• AA: The long vowel aa (as in baad “dog”) is a longer version of a. It can be approximated by the British English pronunciation of bath, or simply by stretching out the pronunciation of a.

  • EI: The vowel ei (as in eib “fish”) sounds like a longer variant of stressed e. The English diphthong ay of say is a close, if strictly incorrect, approximation.

  • IE: Long ie (as in mies “top”) sounds like English ee as in feet.

  • OO: Long oo (as in sool “glass”) is pronounced like a longer o. As with ei above, the English diphthong ow of glow is close, although not exactly the same.

  • OU: The vowel ou (as in crous “to write”) sounds like English oo in boot.

  • AI or AY: Both of these two spellings (ai as in ain “corn”; ay as in ayc “duck”) represent the sound of i in English like.

  • OI or OY: These two spellings (oi as in boi “nut”; oy as in proy “mad”) are pronounced as in English boy.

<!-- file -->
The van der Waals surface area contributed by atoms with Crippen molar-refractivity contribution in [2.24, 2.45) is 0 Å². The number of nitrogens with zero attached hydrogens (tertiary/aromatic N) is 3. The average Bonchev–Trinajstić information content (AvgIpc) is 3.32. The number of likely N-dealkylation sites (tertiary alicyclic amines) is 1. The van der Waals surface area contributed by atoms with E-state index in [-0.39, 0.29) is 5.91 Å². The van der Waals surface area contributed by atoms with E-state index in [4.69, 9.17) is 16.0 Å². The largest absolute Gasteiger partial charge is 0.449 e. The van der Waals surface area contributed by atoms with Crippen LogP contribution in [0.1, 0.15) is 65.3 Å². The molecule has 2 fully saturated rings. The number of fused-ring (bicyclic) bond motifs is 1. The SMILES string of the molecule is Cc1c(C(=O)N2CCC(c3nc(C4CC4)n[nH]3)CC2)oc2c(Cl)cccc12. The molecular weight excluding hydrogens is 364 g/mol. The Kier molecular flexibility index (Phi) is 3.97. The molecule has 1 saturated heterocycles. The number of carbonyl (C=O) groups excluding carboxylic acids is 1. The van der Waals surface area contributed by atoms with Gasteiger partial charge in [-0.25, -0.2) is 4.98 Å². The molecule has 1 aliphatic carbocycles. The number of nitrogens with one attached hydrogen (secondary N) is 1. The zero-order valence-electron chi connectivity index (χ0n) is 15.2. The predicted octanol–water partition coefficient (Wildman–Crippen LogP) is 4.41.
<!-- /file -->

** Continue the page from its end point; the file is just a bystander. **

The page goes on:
• AU: The diphthong au (as in aus “cat”) sounds like ou in English out or au in English caught. The two sounds are in free variation; the preference is largely personal. The sound can also be spelled aw, if needed to prevent ambiguity.

  • EU: The diphthong eu (as in keud “deer”) has no exact English equivalent, but it can be approximated by the sound of you. When detailing western Virisai, this sound is often spelled ew.

In addition, some western dialects have a set of four front rounded vowels, two long and two short. These arise regularly from combinations of the consonant y (see below) and the vowels u, ou, o, and oo. They are presented here for completeness.

  • Y: This sound (as in lys “flower”) is a short vowel pronounced like French u or German ü.

  • UE: The vowel ue (as in bueder, a type of grain) is the long form of y, pronounced like German ü.

  • OE: The short vowel oe (as in goer “now”) is pronounced like French eu in peu.

  • EU: The long vowel eu (as in Beus, a month name) is pronounced like German ö, a longer form of oe above.